It takes a lot of eggs to make a whooping crane! If that sounds a bit bizarre, please bear with me; I can explain it.
It’s official that out in the fields and wetlands of Wisconsin – around Necedah National Wildlife Refuge – that nesting season is underway. One way or another, happy or sad, there will be news to share.
But for this post, I’m focusing on the eggs – and eventually the chicks – that will be produced by the captive populations of whooping cranes. There are five centers with captive breeding populations that are the source of all but seven of the cranes that have been released by the Whooping Crane Eastern Partnership (WCEP) into Wisconsin, since 2001, and Louisiana, since 2011. (The seven birds that did not hatch from eggs of the captive population, are cranes that have hatched in the wild in Wisconsin – exciting! But not nearly enough for the flock to survive on its own.)
By far, the majority of captive eggs for WCEP come from the population of whoopers at either the International Crane Foundation (ICF) here in Wisconsin, or Patuxent Wildlife Research Center in Maryland. The remaining sources of captive breeding whooping cranes are the Calgary Zoo in Alberta, Canada, the San Antonio Zoo in Texas, and the Audubon Center for Research on Endangered Species, in New Orleans.
Eggs Don’t Equal Chicks
One thing you can be sure of if you follow the production of eggs – ICF very helpfully posts an Egg Score Card with their news – the number of new little whooping crane chicks for 2015 will not equal the number of eggs produced. Not even close.
Last year, according to a report at Operation Migration, there were 106 eggs produced from captive breeding that were potentially available for the WCEP programs. Doesn’t that sound like it might be a bumper crop?
Well . . . not exactly. From that number only 25 chicks were available for WCEP to divide among the ultralight training program (7 chicks), the parent release program which was new in 2013 (4 chicks), and for the non-migratory flock that is being established in Louisiana (14 chicks). So here’s what happened to all those other eggs: a good many of them were infertile; some were broken by the cranes in their nests, and sometimes chicks that hatch do not survive.
Breeding Whooping Cranes at the International Crane Foundation
From the data provided by WCEP and its partners, I was getting the picture that probably more than half the eggs produced would never become whooping cranes. I needed help understanding this seemingly poor outcome, and Bryant Tarr, Curator of Birds at ICF, was happy to oblige.
“The numbers game with captive produced whooping cranes is always a bit of a guess,” he told me in an email last year. He added that breeding through artificial insemination – necessary “because we wish to control the genetics to avoid inbreeding in this tiny population” – makes the process even more of a guess. (He recently, reconfirmed for me that the info he shared a year ago is “all pretty much the same for this year.”)
Bryant said: “Natural fertility is usually higher. Fertility by artificial insemination usually results in about 50-60% fertile eggs in whooping cranes. And yes, some of the birds break their eggs. This likely happens more in captivity than in the wild and there may be many factors involved.” He suggested though, that wild nests are faced with the threat of predators, which of course are no threat to captive birds, “so there is kind of a wash going on there.”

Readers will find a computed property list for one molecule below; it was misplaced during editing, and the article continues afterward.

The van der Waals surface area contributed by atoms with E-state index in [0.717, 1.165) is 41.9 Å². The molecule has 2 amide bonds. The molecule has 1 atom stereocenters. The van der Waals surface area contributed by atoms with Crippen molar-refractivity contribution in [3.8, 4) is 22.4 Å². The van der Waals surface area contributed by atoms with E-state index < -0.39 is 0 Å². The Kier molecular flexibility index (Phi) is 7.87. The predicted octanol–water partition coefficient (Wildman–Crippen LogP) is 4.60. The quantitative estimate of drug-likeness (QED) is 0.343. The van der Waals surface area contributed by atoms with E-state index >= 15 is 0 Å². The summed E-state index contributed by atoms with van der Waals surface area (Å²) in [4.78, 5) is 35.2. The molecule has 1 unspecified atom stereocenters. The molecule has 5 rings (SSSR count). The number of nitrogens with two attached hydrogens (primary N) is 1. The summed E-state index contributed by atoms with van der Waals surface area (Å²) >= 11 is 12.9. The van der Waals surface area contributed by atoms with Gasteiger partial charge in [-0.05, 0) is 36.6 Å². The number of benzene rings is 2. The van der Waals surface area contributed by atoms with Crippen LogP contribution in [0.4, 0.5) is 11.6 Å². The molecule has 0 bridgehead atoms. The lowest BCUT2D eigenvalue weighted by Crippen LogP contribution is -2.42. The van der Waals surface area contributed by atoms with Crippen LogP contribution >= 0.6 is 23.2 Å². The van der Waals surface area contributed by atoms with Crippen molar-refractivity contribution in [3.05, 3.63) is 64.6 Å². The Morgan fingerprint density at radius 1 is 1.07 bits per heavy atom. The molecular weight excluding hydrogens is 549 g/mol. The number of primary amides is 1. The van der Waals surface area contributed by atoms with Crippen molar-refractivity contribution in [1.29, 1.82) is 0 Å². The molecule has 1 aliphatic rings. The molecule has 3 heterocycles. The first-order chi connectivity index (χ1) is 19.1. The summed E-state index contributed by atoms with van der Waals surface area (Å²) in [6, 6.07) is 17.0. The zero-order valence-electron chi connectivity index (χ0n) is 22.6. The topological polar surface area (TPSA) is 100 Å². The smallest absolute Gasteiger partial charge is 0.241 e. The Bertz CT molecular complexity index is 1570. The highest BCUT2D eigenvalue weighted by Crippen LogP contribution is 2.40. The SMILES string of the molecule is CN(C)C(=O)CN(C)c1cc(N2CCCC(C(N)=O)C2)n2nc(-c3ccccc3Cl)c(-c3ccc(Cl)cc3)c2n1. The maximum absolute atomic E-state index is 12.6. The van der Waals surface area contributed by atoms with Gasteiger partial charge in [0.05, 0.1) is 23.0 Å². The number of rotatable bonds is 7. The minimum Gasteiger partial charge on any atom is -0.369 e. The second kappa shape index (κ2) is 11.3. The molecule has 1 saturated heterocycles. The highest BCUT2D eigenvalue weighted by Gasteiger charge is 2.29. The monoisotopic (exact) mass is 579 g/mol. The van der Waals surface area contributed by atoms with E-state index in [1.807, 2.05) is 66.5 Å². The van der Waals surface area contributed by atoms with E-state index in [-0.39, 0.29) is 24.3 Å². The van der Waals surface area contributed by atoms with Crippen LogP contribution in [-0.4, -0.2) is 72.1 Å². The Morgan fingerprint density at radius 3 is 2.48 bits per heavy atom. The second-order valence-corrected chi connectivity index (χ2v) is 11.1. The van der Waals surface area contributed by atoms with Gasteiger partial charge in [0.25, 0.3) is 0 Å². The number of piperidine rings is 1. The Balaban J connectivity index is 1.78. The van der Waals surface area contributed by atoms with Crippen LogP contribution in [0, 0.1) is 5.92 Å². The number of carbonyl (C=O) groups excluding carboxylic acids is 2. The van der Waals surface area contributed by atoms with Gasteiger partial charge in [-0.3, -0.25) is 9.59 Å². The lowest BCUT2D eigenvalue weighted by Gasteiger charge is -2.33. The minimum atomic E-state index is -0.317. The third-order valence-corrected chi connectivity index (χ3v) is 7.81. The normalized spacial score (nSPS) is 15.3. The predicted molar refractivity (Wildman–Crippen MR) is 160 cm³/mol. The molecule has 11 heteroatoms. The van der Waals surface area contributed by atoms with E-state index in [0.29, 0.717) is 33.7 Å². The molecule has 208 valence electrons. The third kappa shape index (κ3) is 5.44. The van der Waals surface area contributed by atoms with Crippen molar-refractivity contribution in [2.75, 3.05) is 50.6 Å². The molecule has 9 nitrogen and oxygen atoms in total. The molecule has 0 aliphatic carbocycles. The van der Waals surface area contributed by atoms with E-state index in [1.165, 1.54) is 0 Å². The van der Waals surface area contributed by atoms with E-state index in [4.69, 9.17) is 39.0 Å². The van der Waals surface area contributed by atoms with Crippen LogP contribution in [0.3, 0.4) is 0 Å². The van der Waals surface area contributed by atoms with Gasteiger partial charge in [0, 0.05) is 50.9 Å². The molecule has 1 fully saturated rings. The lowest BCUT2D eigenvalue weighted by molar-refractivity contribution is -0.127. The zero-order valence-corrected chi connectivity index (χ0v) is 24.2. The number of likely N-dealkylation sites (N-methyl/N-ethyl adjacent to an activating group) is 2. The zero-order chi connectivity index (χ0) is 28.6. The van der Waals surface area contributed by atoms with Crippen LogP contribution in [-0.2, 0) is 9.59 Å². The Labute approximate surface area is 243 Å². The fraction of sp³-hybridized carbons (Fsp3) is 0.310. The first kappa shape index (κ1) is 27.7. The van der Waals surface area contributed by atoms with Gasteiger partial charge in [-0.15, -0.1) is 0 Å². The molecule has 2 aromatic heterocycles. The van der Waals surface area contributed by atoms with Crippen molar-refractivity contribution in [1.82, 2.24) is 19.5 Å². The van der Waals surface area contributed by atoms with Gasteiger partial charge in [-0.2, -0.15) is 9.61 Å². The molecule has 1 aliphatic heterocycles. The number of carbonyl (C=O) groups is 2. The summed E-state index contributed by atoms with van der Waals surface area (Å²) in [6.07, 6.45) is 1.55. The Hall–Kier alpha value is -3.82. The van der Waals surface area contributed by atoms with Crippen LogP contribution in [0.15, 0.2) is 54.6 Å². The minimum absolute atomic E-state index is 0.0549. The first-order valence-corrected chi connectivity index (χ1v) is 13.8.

Bryant added that about 40 fertile eggs were expected from the entire captive flock, but “40 fertile eggs does not equal 40 chicks for release!” he assured me. “You have to figure in ‘hatchability’ the percent of fertile eggs that hatch ( usually close to 80%) and survival after hatch (some young ones just don’t make it) and that is usually about 80% too.”
Count the Eggs and Do the Math
Applying Bryant’s percentages to last year’s count of 106 eggs reveals that the 25 whooping crane chicks that resulted were right on the mark. After accounting for 49 infertile eggs, and 19 broken ones, there were 38 potential eggs from the captive populations in 2014. Figuring that only about 80 percent of them actually hatched, and that only 80 percent of those hatchlings would survive for release, it’s true that approximately two dozen little whooping crane chicks is exactly what you would expect.
Stay tuned for news of this year’s egg totals and the whooper chicks that hatch for 2015. Egg and chicks season is underway, and at ICF the Egg Scorecard is currently reporting that eight eggs, so far, have been laid by the whooper population in residence there. It is too soon to know if 4 of them are fertile. But here are the relevant details on the other four: 2 have been identified as infertile; none are broken; and one has hatched!
I bet it won’t be long before there’s another Egg Score Card report with fresher news – so look for that! And I hope you’ll check back here as well; soon The Badger and the Whooping Crane will report on the eggs, nesting and hatching occurring among the Wisconsin whooping cranes out in the wilderness areas of our state.
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